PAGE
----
Anthony Fremont No kids came over to play with me today, not a single one, and I wanted someone to play with!

Mr. Fremont Well, Anthony, you remember the last time some kids came over to play. The little Fredricks boy and his sister.

Anthony Fremont I had a real good time.

Mr. Fremont Oh, sure you did, you had a real good time, and it’s good that you had a good time, it’s real good. It’s, uh, just that…

Anthony Fremont Just that what?

Mr. Fremont Well, Anthony, you, uh, you wished them away into the cornfield.

Catching coronavirus is bad, but apparently not as bad as the cornfield.

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Social Anxiety, #MeToo, and COVID-19

The last two months, I’ve spent many extra hours walking and biking.  Encountering other people outdoors – and watching all parties avoid each other like lepers – is an eerie experience.  Few human societies have ever made severe social anxiety so blatant.   Viewing strangers with fear is the new normal.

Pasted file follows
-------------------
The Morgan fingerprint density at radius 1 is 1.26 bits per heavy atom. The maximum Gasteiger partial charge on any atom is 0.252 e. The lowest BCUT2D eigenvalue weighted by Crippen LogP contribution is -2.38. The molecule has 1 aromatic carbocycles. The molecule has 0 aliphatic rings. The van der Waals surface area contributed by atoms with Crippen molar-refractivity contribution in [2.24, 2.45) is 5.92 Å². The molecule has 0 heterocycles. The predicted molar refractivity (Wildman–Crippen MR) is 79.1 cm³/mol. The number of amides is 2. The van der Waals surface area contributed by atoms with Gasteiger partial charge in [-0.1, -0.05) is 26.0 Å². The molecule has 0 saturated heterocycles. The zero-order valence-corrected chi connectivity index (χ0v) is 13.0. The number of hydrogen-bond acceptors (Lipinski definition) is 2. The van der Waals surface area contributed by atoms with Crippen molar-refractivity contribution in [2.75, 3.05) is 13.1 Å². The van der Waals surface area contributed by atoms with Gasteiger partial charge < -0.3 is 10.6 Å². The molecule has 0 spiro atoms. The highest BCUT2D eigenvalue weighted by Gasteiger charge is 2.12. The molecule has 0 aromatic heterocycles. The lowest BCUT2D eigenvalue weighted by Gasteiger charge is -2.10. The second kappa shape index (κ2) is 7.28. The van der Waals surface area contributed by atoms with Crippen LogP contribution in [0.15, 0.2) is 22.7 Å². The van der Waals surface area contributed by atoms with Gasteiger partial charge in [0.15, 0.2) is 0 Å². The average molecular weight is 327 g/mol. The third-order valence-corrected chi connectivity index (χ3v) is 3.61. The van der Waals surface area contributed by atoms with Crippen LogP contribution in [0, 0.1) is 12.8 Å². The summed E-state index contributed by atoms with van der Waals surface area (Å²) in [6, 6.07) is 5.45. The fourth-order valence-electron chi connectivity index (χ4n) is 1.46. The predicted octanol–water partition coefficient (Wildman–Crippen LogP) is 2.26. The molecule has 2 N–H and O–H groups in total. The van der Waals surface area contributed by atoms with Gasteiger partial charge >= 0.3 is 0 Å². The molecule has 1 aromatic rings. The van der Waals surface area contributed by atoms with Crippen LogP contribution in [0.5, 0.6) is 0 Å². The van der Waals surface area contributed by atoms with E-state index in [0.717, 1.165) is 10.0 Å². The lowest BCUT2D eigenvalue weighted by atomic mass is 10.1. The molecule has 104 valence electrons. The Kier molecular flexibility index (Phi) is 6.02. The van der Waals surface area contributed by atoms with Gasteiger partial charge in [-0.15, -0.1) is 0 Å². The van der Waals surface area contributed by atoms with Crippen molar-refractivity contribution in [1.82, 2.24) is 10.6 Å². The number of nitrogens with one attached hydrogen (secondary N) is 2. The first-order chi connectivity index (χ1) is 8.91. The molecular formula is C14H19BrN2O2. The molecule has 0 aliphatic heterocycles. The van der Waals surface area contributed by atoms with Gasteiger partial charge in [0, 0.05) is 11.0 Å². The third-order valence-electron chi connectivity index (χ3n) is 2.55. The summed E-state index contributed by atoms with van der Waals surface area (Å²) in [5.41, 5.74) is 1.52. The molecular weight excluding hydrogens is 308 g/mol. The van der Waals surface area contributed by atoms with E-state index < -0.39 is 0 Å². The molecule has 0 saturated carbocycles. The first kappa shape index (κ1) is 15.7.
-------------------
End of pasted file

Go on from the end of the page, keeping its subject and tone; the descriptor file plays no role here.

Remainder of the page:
How would you react, though, if someone got angry at you for avoiding them?  The conversation might go like this:

Angry: Why on Earth are you avoiding me?

Anxious: I’m scared of getting sick.

Angry: I don’t have any symptoms.

Anxious: Great, but I’m still scared.

Angry: Of what?!

Anxious: Of what might happen.

Angry: The risk is very low!

Anxious: But the damage is severe, and the list of potential risks is endless.

Most people today would probably strongly side with Anxious over Angry.  If Angry grew despondent, however, you might (remotely) offer some constructive advice.  Starting with: If you want someone to interact with you despite the risk, strive to put their mind at ease.  Empathize with their fear even if you don’t agree with it.  Humor them.  Adjust your behavior to make them feel safe – and be friendly about it.  It may not seem fair, but you’re the person who seeks more social interaction.